Not all plants are flowering ones although these by far are the largest group. Within flowering plants, there are two disctinct divisions, the gymnosperms and the angiosperms. The names mean naked seed and enclosed seed respectively. Gymnosperms produce seeds which are not enclosed in part of the ovarian tissue or fruit. Instead they are borne on cones. For example pine, spruce and fir trees.
In angiosperms, the seeds are protected in ovarian tissue or part of it. The ova are contained in a locule inside an ovary and after fertilsation, this part of the female reproductive system swells to produce a fruit and inside this will be the protected seeds.If you consider an apple, the fruit we eat is actually the swollen ovary of the base of the flower (you can still see the remains of the flower at one end of the apple (away from the stalk).
It is thought that angiosperms developed this form of protection for their seeds in order to ensure distribution as far as possible from the parent tree or plant. If you are a seed enclosed in an ovary inside a fruit which is eaten, it is likely you will be taken a fair way from the parent plant before being deposited out the other end of the animal. Not only that but you will be deposited in your very own manure – dung.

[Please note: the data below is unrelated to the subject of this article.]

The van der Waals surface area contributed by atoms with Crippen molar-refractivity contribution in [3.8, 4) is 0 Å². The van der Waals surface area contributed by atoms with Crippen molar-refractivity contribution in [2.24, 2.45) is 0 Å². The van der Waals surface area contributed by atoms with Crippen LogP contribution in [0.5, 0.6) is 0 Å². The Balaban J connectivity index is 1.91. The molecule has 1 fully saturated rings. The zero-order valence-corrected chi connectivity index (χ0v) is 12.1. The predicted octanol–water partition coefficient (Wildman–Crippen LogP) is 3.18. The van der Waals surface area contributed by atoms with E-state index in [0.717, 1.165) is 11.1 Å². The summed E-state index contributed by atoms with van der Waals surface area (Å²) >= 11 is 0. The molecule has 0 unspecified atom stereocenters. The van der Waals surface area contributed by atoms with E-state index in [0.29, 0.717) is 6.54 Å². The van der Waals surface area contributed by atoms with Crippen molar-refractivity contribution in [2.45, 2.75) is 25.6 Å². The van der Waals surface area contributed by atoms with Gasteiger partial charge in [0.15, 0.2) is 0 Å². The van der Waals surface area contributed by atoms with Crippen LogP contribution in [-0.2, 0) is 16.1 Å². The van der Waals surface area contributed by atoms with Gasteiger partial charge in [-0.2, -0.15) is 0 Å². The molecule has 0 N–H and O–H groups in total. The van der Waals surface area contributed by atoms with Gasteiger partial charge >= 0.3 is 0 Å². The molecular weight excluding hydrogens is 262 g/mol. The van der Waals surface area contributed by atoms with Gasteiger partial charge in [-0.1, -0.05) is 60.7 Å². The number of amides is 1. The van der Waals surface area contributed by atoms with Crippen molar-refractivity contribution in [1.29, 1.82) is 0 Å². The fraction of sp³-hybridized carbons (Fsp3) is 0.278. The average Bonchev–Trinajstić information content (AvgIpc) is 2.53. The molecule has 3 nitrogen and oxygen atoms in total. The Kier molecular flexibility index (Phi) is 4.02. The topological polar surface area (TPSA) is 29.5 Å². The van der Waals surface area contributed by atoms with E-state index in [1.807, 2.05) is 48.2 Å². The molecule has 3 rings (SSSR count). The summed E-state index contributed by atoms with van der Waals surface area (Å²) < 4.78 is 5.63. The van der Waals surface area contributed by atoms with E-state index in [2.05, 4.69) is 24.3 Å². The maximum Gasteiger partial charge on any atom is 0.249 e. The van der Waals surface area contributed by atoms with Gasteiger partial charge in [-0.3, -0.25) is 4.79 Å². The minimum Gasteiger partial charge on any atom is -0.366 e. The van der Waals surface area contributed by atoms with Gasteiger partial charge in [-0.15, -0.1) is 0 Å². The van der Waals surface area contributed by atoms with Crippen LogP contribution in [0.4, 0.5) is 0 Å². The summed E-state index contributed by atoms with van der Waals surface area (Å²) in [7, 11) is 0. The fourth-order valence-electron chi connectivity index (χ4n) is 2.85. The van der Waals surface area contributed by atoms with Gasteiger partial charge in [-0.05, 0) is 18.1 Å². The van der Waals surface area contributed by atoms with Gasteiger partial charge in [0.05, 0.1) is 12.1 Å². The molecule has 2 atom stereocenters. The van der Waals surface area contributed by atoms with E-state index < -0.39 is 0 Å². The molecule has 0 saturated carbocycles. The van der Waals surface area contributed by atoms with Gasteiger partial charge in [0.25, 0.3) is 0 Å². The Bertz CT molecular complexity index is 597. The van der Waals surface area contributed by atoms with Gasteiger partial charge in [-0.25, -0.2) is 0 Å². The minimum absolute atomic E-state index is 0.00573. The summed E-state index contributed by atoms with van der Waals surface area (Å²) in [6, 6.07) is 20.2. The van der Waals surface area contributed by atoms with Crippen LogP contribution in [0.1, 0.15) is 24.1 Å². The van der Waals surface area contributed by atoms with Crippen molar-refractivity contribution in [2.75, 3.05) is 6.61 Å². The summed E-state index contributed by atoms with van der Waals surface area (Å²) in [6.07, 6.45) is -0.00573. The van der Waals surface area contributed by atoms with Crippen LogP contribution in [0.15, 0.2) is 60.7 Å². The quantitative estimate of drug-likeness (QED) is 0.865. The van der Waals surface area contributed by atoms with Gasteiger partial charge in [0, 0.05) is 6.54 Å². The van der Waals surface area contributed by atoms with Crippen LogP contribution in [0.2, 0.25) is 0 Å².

The downside is that angiosperms have to put a lot of energy into ensuring ther flowers get pollinated and they do this by having large flowers with scent and rich nectaries. Most gymnosperms are wind pollinated which requires relatively little energy but a lot of pollen in the hope some at least gets transferred from plant to plant.
Angiosperms tend to favour insect , bird, moth, bat or other animal pollinator and put lots of energy into attracting them. They produce fewer seeds on the whole and their flowers are slightly diferent from gymnosperms. They have two pairs of pollen sacs on the stemens to gymnosperms’ one.
The male plant or gametophyte is far smaller in angiosperms than in gymnosperms because they are contained within the floral structure. Pollen grains are smaller to help quicker fertilisation after pollination. This helps angiosperms set seed qwuickly and is an advantage to the plants.
In angiosperms, as soon as fertilisation has occurred the carpel closes to form the beginnings of the fruit. This protects the developing emryo and ensures its survival, as much as possible. Many angiosperms are invaluable to Man as crops, providers of chemicals and building materials.